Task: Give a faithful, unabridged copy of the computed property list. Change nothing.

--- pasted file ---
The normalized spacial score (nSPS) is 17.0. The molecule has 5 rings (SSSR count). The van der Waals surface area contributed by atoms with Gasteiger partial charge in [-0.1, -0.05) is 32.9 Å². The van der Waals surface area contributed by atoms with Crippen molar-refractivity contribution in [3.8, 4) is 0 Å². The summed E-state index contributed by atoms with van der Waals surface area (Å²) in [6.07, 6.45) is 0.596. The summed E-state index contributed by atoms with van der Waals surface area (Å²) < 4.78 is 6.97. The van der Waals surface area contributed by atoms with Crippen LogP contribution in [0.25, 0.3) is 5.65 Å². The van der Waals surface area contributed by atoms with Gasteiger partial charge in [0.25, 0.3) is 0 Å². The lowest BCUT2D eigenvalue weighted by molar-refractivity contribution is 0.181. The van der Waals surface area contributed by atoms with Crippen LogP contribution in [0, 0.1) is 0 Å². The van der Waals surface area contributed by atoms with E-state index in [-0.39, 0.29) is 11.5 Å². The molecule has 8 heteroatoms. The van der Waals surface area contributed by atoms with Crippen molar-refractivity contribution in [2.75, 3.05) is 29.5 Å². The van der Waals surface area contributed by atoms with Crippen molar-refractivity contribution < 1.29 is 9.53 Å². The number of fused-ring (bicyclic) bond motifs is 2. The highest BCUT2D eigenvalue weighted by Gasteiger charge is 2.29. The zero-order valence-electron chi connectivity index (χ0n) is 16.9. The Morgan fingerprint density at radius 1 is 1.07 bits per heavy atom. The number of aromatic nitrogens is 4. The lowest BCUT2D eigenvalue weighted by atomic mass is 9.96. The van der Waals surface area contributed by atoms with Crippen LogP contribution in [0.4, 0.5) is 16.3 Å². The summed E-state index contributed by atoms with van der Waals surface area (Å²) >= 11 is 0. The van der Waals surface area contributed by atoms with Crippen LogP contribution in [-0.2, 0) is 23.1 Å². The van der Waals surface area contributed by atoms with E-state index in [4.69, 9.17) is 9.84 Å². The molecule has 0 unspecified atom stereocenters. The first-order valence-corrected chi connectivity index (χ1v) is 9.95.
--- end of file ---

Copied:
The normalized spacial score (nSPS) is 17.0. The molecule has 5 rings (SSSR count). The van der Waals surface area contributed by atoms with Gasteiger partial charge in [-0.1, -0.05) is 32.9 Å². The van der Waals surface area contributed by atoms with Crippen molar-refractivity contribution in [3.8, 4) is 0 Å². The summed E-state index contributed by atoms with van der Waals surface area (Å²) in [6.07, 6.45) is 0.596. The summed E-state index contributed by atoms with van der Waals surface area (Å²) < 4.78 is 6.97. The van der Waals surface area contributed by atoms with Crippen LogP contribution in [0.25, 0.3) is 5.65 Å². The van der Waals surface area contributed by atoms with Gasteiger partial charge in [0.25, 0.3) is 0 Å². The lowest BCUT2D eigenvalue weighted by molar-refractivity contribution is 0.181. The van der Waals surface area contributed by atoms with Crippen LogP contribution in [0, 0.1) is 0 Å². The van der Waals surface area contributed by atoms with E-state index in [-0.39, 0.29) is 11.5 Å². The molecule has 8 heteroatoms. The van der Waals surface area contributed by atoms with Crippen molar-refractivity contribution in [2.75, 3.05) is 29.5 Å². The van der Waals surface area contributed by atoms with Crippen molar-refractivity contribution < 1.29 is 9.53 Å². The number of fused-ring (bicyclic) bond motifs is 2. The highest BCUT2D eigenvalue weighted by Gasteiger charge is 2.29. The zero-order valence-electron chi connectivity index (χ0n) is 16.9. The Morgan fingerprint density at radius 1 is 1.07 bits per heavy atom. The number of aromatic nitrogens is 4. The lowest BCUT2D eigenvalue weighted by atomic mass is 9.96. The van der Waals surface area contributed by atoms with Crippen LogP contribution in [0.4, 0.5) is 16.3 Å². The summed E-state index contributed by atoms with van der Waals surface area (Å²) >= 11 is 0. The van der Waals surface area contributed by atoms with Crippen LogP contribution in [-0.2, 0) is 23.1 Å². The van der Waals surface area contributed by atoms with E-state index in [4.69, 9.17) is 9.84 Å². The molecule has 0 unspecified atom stereocenters. The first-order valence-corrected chi connectivity index (χ1v) is 9.95.